BRISTOL TOWNSHIP, Ohio (WKBN) – The lack of a dry stretch is posing somewhat of a problem for hay farmers.
It’s Alison McKinley’s second year growing, cutting and baling hay at her farm off Thompson Clark Road in Bristol. She was able to get about two acres cut and baled last weekend but still has more to do.
McKinley says they’ve been “dancing in between raindrops” trying to get the job done. Ed Agler, director of the Trumbull County Agriculture and Family Education Center, says hay farmers typically have finished their first cut by now, but with the recent rain we’ve seen, that just hasn’t happened this year.
“Last weekend, I was supposed to try to cut Saturday and bail Monday. With the rain coming in on Monday, I ended up trying to do it Friday after work, so it was a tight squeeze, but we got it done,” McKinley said.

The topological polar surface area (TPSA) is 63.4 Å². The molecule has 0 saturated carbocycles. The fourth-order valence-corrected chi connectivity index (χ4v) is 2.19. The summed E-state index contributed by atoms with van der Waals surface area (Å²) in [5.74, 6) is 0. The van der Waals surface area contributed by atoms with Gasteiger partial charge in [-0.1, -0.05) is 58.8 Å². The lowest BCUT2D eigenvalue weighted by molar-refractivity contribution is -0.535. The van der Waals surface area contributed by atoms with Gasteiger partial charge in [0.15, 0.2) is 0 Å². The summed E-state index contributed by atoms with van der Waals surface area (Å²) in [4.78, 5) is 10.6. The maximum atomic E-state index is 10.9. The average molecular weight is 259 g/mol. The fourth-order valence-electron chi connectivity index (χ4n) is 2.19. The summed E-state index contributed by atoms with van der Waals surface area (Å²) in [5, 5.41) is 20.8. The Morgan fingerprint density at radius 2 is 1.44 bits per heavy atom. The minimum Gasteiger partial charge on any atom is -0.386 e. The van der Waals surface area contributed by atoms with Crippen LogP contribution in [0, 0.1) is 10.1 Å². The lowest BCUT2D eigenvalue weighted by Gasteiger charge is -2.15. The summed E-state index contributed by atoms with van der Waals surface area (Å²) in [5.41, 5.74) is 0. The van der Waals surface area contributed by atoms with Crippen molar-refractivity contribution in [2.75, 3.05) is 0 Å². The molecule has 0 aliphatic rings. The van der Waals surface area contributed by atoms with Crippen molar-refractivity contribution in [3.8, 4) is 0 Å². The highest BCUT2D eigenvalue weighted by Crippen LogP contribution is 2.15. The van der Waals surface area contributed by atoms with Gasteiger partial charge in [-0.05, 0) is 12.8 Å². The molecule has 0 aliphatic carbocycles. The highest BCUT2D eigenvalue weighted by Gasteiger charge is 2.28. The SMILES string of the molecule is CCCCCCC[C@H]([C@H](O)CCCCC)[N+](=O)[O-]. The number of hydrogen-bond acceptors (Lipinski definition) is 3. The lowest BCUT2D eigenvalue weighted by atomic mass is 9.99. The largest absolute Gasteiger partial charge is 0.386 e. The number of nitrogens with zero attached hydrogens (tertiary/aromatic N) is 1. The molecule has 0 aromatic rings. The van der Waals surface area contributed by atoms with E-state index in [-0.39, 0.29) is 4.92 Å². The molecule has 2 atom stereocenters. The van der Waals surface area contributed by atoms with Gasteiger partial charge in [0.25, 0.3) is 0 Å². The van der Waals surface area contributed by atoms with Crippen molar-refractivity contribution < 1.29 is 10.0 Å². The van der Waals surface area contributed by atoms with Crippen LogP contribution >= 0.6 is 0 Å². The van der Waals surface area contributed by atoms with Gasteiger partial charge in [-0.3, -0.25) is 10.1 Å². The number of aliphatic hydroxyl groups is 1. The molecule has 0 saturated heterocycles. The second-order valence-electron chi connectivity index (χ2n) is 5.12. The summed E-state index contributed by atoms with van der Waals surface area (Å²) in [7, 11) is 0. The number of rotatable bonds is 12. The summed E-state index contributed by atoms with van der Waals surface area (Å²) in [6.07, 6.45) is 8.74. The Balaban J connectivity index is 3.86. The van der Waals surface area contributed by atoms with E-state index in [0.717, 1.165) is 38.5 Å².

Agler says if cut hay gets wet it washes away the nutrients and can become moldy.
“Every time we get three days prediction or four days of dry weather, ultimately it ends up raining, and that just creates a problem for everybody in the fields,” Agler said.
McKinley says the best conditions for working with hay are when the ground and the hay are dried out.
“It’s like when you cut your grass and the grass is wet. It just is not good for the equipment. It can plug up. It’s just not a good time,” McKinley said.